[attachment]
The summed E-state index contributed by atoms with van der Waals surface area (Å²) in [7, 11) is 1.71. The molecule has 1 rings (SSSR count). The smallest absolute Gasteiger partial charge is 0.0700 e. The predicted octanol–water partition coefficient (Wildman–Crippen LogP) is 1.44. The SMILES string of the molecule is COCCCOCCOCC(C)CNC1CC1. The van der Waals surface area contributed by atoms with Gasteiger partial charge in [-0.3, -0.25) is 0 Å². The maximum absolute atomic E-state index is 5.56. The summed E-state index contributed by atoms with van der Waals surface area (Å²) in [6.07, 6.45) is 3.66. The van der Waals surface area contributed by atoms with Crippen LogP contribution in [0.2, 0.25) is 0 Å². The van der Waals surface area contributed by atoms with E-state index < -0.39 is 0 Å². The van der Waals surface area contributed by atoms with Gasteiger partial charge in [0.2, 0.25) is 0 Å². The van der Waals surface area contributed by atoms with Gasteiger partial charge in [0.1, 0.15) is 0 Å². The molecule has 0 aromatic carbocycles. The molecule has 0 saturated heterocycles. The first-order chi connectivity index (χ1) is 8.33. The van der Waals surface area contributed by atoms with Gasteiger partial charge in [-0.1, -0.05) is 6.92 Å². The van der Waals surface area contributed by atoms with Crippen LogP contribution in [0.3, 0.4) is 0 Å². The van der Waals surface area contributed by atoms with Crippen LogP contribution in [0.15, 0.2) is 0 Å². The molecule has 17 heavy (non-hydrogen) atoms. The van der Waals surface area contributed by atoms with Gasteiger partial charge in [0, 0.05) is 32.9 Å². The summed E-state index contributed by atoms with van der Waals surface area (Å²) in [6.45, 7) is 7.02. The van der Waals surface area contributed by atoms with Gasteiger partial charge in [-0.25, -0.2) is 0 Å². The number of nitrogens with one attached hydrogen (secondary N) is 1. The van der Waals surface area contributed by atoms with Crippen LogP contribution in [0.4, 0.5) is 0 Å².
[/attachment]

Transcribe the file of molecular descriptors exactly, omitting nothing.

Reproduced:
The summed E-state index contributed by atoms with van der Waals surface area (Å²) in [7, 11) is 1.71. The molecule has 1 rings (SSSR count). The smallest absolute Gasteiger partial charge is 0.0700 e. The predicted octanol–water partition coefficient (Wildman–Crippen LogP) is 1.44. The SMILES string of the molecule is COCCCOCCOCC(C)CNC1CC1. The van der Waals surface area contributed by atoms with Gasteiger partial charge in [-0.3, -0.25) is 0 Å². The maximum absolute atomic E-state index is 5.56. The summed E-state index contributed by atoms with van der Waals surface area (Å²) in [6.07, 6.45) is 3.66. The van der Waals surface area contributed by atoms with Crippen LogP contribution in [0.2, 0.25) is 0 Å². The van der Waals surface area contributed by atoms with E-state index < -0.39 is 0 Å². The van der Waals surface area contributed by atoms with Gasteiger partial charge in [0.2, 0.25) is 0 Å². The van der Waals surface area contributed by atoms with Gasteiger partial charge in [0.1, 0.15) is 0 Å². The molecule has 0 aromatic carbocycles. The molecule has 0 saturated heterocycles. The first-order chi connectivity index (χ1) is 8.33. The van der Waals surface area contributed by atoms with Gasteiger partial charge in [-0.1, -0.05) is 6.92 Å². The van der Waals surface area contributed by atoms with Crippen LogP contribution in [0.3, 0.4) is 0 Å². The van der Waals surface area contributed by atoms with Crippen LogP contribution in [0.15, 0.2) is 0 Å². The molecule has 17 heavy (non-hydrogen) atoms. The van der Waals surface area contributed by atoms with Gasteiger partial charge in [0, 0.05) is 32.9 Å². The summed E-state index contributed by atoms with van der Waals surface area (Å²) in [6.45, 7) is 7.02. The van der Waals surface area contributed by atoms with Gasteiger partial charge in [-0.25, -0.2) is 0 Å². The number of nitrogens with one attached hydrogen (secondary N) is 1. The van der Waals surface area contributed by atoms with Crippen LogP contribution in [0.4, 0.5) is 0 Å².